Art+Auction: Finger on the Button
Read the whole story by Judd Tully in the October 2014 Art+Auction
ArtNews: Go Pro: The Hyper-Professionalization of the Emerging Artist
"Understandably, they approach their new interest in high-yield contemporary art with the same sharp business acumen that they have brought to their other investments. To this end, services like ArtRank have sprung up. ArtRank claims to offer charts “quantifying the emerging art market” by declaring which artists are worth buying under price points of $10,000, $30,000, and $100,000; who to sell because their prices are peaking; and which names can be classified as “early blue chip” or “undervalued blue chip.” This company’s quarterly published projections purport to allow speculators to “collect smarter” by making informed purchasing decisions about emerging markets."
Read the whole story by Daniel S. Palmer at ArtNews
Finance and Society: Contemporary art, capitalization and the blockchain: On the autonomy and automation of art’s value
"With respect to art’s valuation methods, there is a parallel between the increasing automation of the financial sector – aimed at the maximization of differential accumulation through the elimination of the human element5 – and contemporary tendencies in the socio-cultural realm. This is made evident by platforms such as ArtRank and Artsy. ArtRank is an art market analysis platform that uses data mining and machine-learning algorithms to inform subscribing collectors and institutions, upon payment, about the latest collecting opportunities. In doing so, it reportedly facilitated a 4,200 percent return on investments over a 16-months period (ArtRank, n.d.: para. 2). In contrast to the social interaction required by post-Internet art in the attention economy (see Moss, 2013; Troemel, 2013), ArtRank short-circuits the valuation process by ranking artists directly on the basis of their sellability. It does this through complex correlations among datasets that involve Google Trends and Instagram data, in addition to “Internet presence, auction results, market saturation, market support and CV data – education, representation, et cetera” (Goldstein, 2015: para. 58). In other words, ArtRank treats artists’ names as commodities, and sorts them according to hype on the basis of the circulatory logic of the market. As Bloomberg puts it: “ArtRank gives art the stock market treatment” (Altman, 2015). In this way, ArtRank exacerbates the condition of ‘Artists Without Art’ identified by Brad Troemel et al. (2012: para. 4). This is the condition by which artists are clustered into homogenous groups according to the activity of sorting, ranking, and matching algorithms, ultimately turning contemporary art into self-referential closed loops, so that “the artist-viewer and other artist-viewers are caught in a sphere of perpetual reception and distribution” (Troemel et al., 2012: para. 6)."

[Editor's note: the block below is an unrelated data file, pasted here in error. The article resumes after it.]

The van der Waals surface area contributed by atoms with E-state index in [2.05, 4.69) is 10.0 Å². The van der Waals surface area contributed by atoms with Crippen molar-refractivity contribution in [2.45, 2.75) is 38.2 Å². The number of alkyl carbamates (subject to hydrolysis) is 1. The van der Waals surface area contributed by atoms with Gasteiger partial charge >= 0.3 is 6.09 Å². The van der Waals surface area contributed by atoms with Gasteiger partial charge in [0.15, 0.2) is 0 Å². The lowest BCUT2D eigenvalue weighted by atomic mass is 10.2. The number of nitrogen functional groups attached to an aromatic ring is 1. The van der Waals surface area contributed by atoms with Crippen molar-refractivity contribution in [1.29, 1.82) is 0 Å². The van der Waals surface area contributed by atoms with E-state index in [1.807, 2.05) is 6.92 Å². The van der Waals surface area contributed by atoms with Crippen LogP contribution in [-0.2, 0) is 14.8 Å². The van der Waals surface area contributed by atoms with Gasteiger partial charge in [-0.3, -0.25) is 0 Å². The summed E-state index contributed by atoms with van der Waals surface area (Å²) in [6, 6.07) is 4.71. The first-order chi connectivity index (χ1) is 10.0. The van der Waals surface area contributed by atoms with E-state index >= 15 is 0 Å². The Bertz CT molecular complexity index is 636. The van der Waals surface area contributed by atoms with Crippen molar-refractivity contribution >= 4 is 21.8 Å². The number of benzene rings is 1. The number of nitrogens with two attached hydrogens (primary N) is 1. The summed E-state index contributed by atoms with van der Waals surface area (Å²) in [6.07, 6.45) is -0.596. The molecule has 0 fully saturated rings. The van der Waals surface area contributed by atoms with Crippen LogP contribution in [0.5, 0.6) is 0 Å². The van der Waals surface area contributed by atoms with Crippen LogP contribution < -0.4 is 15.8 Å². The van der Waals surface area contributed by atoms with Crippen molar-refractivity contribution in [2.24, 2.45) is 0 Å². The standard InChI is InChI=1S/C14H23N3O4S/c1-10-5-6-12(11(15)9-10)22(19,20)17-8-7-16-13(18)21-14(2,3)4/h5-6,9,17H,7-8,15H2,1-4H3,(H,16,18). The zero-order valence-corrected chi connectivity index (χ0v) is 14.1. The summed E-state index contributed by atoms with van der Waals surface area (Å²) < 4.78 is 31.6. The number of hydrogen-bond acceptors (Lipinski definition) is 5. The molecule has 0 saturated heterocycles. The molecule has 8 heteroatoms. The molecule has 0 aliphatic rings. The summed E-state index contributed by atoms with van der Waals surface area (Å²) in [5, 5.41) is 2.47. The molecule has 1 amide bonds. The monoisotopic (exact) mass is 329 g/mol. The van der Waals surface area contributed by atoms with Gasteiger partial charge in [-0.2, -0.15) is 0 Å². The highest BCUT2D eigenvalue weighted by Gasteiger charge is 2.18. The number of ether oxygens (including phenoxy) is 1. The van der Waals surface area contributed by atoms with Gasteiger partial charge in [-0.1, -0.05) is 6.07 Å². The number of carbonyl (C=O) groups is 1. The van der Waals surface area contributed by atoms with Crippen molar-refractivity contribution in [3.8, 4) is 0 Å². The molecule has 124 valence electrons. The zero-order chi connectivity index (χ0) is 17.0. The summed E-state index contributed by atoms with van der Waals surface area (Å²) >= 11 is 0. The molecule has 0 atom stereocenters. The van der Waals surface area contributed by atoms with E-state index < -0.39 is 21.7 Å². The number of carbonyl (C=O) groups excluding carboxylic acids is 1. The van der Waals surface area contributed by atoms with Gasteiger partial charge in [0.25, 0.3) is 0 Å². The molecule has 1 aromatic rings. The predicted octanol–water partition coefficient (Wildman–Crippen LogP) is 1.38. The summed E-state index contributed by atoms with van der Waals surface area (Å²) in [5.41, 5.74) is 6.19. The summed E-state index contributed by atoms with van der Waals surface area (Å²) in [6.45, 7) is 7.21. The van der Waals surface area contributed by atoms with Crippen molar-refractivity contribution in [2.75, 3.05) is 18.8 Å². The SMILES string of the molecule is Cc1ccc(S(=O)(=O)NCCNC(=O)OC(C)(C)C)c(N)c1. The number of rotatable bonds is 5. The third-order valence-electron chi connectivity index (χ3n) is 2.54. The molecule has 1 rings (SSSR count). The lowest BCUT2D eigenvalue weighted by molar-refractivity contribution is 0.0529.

Read the whole journal article by Laura Lotti at Finance and Society
Widewalls: The Meaning of Art Lists in Today's Day and Age
"Art lists seem to be a quick fix as rankings suggest structure and organization, which give the illusion that the art world is somewhat manageable. Rankings and statistics are the metrics on which economics run and how we predict trends or certain developments, they became the currency to buy reputation. The lists fit very well in our attention economy, where content has grown increasingly abundant and attention becomes the limiting factor in the consumption of information."
Read the whole article by Anabel Roque Rodriguez in Widewalls Magazine
artnet: Why You Can’t Trade Art Like Stocks (and Other Insights)
"2. “All the current art market models and start-ups deal with existing big data information, which only takes into consideration auction results.” This is blatantly false. ArtRank has been synthesizing data science with on-the-ground intel from an expert network since at least 2014, as founder Carlos Rivera clarified in this interview two years ago. Artsy‘s new analytics initiative under Hugo Liu sounds like it will do something similar. True, neither of those platforms is currently trying to run an art stock market."
Read the whole story by Tim Schneider at artnet.com